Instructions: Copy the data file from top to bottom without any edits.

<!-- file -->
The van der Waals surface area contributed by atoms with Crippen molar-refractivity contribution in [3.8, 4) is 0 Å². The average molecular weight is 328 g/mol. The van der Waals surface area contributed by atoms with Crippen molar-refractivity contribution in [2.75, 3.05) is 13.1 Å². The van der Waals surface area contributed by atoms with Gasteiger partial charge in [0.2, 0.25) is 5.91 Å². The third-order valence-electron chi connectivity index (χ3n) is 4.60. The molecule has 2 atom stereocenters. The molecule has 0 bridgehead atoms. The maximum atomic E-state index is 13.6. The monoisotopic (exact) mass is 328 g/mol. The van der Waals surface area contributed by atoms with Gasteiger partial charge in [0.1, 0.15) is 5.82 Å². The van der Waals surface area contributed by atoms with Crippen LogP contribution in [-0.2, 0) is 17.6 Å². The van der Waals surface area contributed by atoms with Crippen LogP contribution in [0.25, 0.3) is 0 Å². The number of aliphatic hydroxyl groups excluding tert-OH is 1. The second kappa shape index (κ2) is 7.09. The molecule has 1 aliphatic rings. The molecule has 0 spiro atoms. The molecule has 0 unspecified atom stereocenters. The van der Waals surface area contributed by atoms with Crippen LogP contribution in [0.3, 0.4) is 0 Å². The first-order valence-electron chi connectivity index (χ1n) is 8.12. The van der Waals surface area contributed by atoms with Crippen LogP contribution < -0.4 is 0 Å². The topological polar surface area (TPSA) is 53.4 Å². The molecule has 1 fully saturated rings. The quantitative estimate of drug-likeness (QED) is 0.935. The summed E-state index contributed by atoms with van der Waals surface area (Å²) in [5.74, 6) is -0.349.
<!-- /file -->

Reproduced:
The van der Waals surface area contributed by atoms with Crippen molar-refractivity contribution in [3.8, 4) is 0 Å². The average molecular weight is 328 g/mol. The van der Waals surface area contributed by atoms with Crippen molar-refractivity contribution in [2.75, 3.05) is 13.1 Å². The van der Waals surface area contributed by atoms with Gasteiger partial charge in [0.2, 0.25) is 5.91 Å². The third-order valence-electron chi connectivity index (χ3n) is 4.60. The molecule has 2 atom stereocenters. The molecule has 0 bridgehead atoms. The maximum atomic E-state index is 13.6. The monoisotopic (exact) mass is 328 g/mol. The van der Waals surface area contributed by atoms with Gasteiger partial charge in [0.1, 0.15) is 5.82 Å². The van der Waals surface area contributed by atoms with Crippen LogP contribution in [-0.2, 0) is 17.6 Å². The van der Waals surface area contributed by atoms with Crippen LogP contribution in [0.25, 0.3) is 0 Å². The number of aliphatic hydroxyl groups excluding tert-OH is 1. The second kappa shape index (κ2) is 7.09. The molecule has 1 aliphatic rings. The molecule has 0 spiro atoms. The molecule has 0 unspecified atom stereocenters. The van der Waals surface area contributed by atoms with Crippen LogP contribution in [0.3, 0.4) is 0 Å². The first-order valence-electron chi connectivity index (χ1n) is 8.12. The van der Waals surface area contributed by atoms with Crippen LogP contribution < -0.4 is 0 Å². The topological polar surface area (TPSA) is 53.4 Å². The molecule has 1 fully saturated rings. The quantitative estimate of drug-likeness (QED) is 0.935. The summed E-state index contributed by atoms with van der Waals surface area (Å²) in [5.74, 6) is -0.349.